2. In Fig. S1A and B, it is not clear to me what the difference between constriction and hyper-constriction is. Is there a way to quantitatively measure the difference in the sizes of constriction sites?
  3. In Fig. 2D and E, you examine the percentage of Mdi1 foci present in the vicinity of a division site. Would it be beneficial to quantify the total number of division events compared to the number of Mdi1 foci present in the mitochondria i.e. detectable Mdi1 enrichment but no fission event?
  4. Would it be possible to observe Dnm1 and Mdi1 dynamics simultaneously in the future?

References:

  1. Dong, F., Zhu, M., Zheng, F., & Fu, C. (2022). Mitochondrial fusion and fission are required for proper mitochondrial function and cell proliferation in fission yeast. The FEBS Journal, 289(1), 262–278. https://doi.org/10.1111/FEBS.16138
  2. Mageswaran, S. K., Grotjahn, D. A., Zeng, X., Barad, B. A., Medina, M., Hoang, M. H., Dobro, M. J., Chang, Y.-W., Xu, M., Yang, W. Y., & Jensen, G. J. (2021). Nanoscale details of mitochondrial fission revealed by cryo-electron tomography. BioRxiv, 2021.12.13.472487. https://doi.org/10.1101/2021.12.13.472487
  3. Spier, A., Sachse, M., Tham, N. T., Matondo, M., Cossart, P., & Stavru, F. (2020). Bacterial FtsZ induces mitochondrial fission in human cells. BioRxiv, 2020.01.24.917146. https://doi.org/10.1101/2020.01.24.917146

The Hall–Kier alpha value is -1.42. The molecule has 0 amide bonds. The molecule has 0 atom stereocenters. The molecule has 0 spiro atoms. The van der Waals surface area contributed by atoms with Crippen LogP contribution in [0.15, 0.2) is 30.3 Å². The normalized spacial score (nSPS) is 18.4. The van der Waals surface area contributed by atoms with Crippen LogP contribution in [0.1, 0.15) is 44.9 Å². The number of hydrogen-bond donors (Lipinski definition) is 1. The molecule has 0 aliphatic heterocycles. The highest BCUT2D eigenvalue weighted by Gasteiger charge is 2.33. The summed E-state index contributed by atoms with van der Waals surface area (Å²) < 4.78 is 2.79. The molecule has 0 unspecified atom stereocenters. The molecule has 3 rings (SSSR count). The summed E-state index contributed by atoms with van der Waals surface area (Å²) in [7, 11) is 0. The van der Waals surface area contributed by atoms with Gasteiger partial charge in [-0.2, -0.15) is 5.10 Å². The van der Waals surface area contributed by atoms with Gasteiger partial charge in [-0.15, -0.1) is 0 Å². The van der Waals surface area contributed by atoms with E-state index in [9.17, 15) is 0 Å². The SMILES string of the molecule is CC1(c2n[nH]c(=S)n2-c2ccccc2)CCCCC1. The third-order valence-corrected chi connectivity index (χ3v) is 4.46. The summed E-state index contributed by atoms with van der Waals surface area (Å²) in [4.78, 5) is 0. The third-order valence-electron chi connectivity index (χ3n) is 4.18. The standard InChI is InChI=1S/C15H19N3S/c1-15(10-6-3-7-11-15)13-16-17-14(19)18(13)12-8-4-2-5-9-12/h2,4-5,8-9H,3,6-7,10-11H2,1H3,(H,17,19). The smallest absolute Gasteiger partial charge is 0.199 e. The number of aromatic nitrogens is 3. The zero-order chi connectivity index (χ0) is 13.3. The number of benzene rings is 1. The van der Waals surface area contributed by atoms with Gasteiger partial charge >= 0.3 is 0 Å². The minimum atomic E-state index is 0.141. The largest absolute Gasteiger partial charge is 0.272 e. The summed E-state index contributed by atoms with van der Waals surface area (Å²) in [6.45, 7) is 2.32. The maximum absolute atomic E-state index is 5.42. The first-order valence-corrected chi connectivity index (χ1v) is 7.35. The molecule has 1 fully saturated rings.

4. Wai, T., & Langer, T. (2016). Mitochondrial Dynamics and Metabolic Regulation. Trends in Endocrinology & Metabolism, 27(2), 105–117. https://doi.org/10.1016/J.TEM.2015.12.001

Tags: dnm1, fission, mdi1, mitochondria, yeast

Posted on: 5 May 2023 , updated on: 16 August 2023

doi: https://doi.org/10.1242/prelights.34475

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Author's response

Jonathan R. Friedman shared

1) It was observed in pombe cells that altering the mitochondrial morphology affects the presence and structure of mtDNA (Dong et al., 2022). The authors also found that Δfzo1 cells grew the slower than Δdnm1Δfzo1 cells in non-fermentable media. It is intriguing that Δmdi1 fzo1-1 cells did not grow in elhanol/glycerol media at 37C despite the mitochondrial morphology staying mostly interconnected. Could it be possible that the mtDNA in these cells are affected similar to what is observed in Δfzo1 in S.pombe cells?